#MeToo

MeToo: How Deccan Chronicle Failed The Accuser And Accused


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NEW DELHI — In August 2013, a 21-year-old woman moved from Kolkata to Bangalore to work at the Deccan Chronicle, a national daily read by millions. It was her first time away from home and she was determined to make a success of her new life.

Yet in August 2014, one year after she joined Deccan Chronicle, the woman resigned. As she served out her month-long notice period, she sent an email to Neena Gopal, resident editor of the newspaper’s Bengaluru edition, accusing her immediate boss of making sexual remarks, physical advances, and humiliating her in public.

Her boss, who was 40-years-old at the time, denied these allegations and sent Gopal a rebuttal of his own. Yet rather than set up an Internal Complaints Committee, as mandated by law for all private companies with more than 10 employees, Gopal put together an informal panel of three women journalists who absolved the boss of all allegations without interviewing either the accuser or the accused.

The Deccan Chronicle, as an institution, did nothing — to the extent that the paper did not even treat the woman’s email to Gopal as a complaint of sexual harassment, despite nearly two decades of legal precedent, ranging from the Vishaka judgement of the Supreme Court in 1997 to the Sexual Harassment of Women at Workplace (Prevention, Prohibition and Redressal) Act, passed in 2013.

“I don’t know about Vishaka guidelines, but we set up a panel of three women. Actually, I don’t know if one could call it a panel. It was not a formal thing,” Gopal, who is still the newspaper’s resident editor in Bengaluru, told INB India, when asked how she dealt with the complaint. “Three women journalists checked out the story, chatted about it, and found the allegations to be completely bogus.”

The group of three women, assembled by Gopal, did not produce any written account of their findings or observations. Gopal said she did not remember the names of the women on the panel. Neither the accuser nor the accused were questioned by the panel. Instead, the panel weighed the woman’s brief email, against an exhaustive 10 page reply sent by her boss — to which the woman was never given a chance to respond.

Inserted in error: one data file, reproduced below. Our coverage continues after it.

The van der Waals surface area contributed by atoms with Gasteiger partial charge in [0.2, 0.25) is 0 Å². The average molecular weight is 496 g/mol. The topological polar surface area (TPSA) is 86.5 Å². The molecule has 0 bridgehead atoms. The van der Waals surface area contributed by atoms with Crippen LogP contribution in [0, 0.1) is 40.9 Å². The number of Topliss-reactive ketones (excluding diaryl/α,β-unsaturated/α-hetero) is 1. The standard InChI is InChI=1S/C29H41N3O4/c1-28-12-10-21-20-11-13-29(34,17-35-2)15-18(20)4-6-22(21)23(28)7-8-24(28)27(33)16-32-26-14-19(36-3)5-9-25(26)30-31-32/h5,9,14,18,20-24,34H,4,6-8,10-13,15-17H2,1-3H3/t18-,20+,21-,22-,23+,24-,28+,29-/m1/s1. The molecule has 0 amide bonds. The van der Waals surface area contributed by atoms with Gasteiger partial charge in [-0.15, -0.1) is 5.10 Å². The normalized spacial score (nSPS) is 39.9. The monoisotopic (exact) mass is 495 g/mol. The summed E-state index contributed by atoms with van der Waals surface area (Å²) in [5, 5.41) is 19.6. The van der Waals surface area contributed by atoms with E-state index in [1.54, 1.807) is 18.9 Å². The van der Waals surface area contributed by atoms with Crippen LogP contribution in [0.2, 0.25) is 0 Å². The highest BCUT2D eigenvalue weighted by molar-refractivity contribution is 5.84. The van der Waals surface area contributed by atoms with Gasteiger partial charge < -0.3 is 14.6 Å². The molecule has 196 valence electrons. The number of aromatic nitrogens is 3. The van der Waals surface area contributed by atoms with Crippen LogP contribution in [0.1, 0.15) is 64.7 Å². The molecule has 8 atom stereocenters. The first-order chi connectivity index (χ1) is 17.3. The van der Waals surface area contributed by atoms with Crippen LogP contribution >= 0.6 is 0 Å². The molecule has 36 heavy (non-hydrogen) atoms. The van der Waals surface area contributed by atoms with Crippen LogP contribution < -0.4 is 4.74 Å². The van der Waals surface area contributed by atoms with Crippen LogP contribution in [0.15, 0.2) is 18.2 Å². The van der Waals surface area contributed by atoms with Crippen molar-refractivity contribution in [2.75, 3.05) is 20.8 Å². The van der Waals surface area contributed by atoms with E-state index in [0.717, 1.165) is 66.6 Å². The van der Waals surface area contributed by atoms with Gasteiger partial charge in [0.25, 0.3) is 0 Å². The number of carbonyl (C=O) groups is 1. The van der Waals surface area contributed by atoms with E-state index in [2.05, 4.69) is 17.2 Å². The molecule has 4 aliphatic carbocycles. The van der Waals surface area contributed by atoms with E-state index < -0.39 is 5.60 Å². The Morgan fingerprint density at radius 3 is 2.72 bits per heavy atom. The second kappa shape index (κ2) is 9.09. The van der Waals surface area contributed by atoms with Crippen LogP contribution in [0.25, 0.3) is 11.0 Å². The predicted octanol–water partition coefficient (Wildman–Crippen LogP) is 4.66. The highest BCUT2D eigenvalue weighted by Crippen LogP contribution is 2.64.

The Sexual Harassment of Women at Workplace (Prevention, Prohibition and Redressal) Act of 2013 requires the complainant and the respondent be given all documents submitted by both parties.

Instead, Gopal told INB India, the panel spoke with the woman’s colleagues and the dean of the institute where she had studied before she joined the Deccan Chronicle.

Gopal made clear that she wasn’t a neutral party in this dispute, describing the complainant a “nuisance,” and a “dangerous woman who gives women journalists a bad name” in her comments to INB India.

Despite assembling this “panel”, there is no institutional record that this entire process — however flawed — ever took place.

“There is nothing on record,” admitted Mohammed Sikander, Deccan Chronicle’s publisher in Bengaluru, who told INB India that he knew about the allegations at the time they were made.

Sikander said that the Deccan Chronicle did not have an ICC in 2014.

“Upon verification, we found no complaint of any harassment given by the said employee till her resignation on 4th August, 2014, and even in the resignation letter, there was nothing mentioned about any harassment,” Sai Srinivas, the head of Human Resources for the Deccan Chronicle, said in an email to INB India.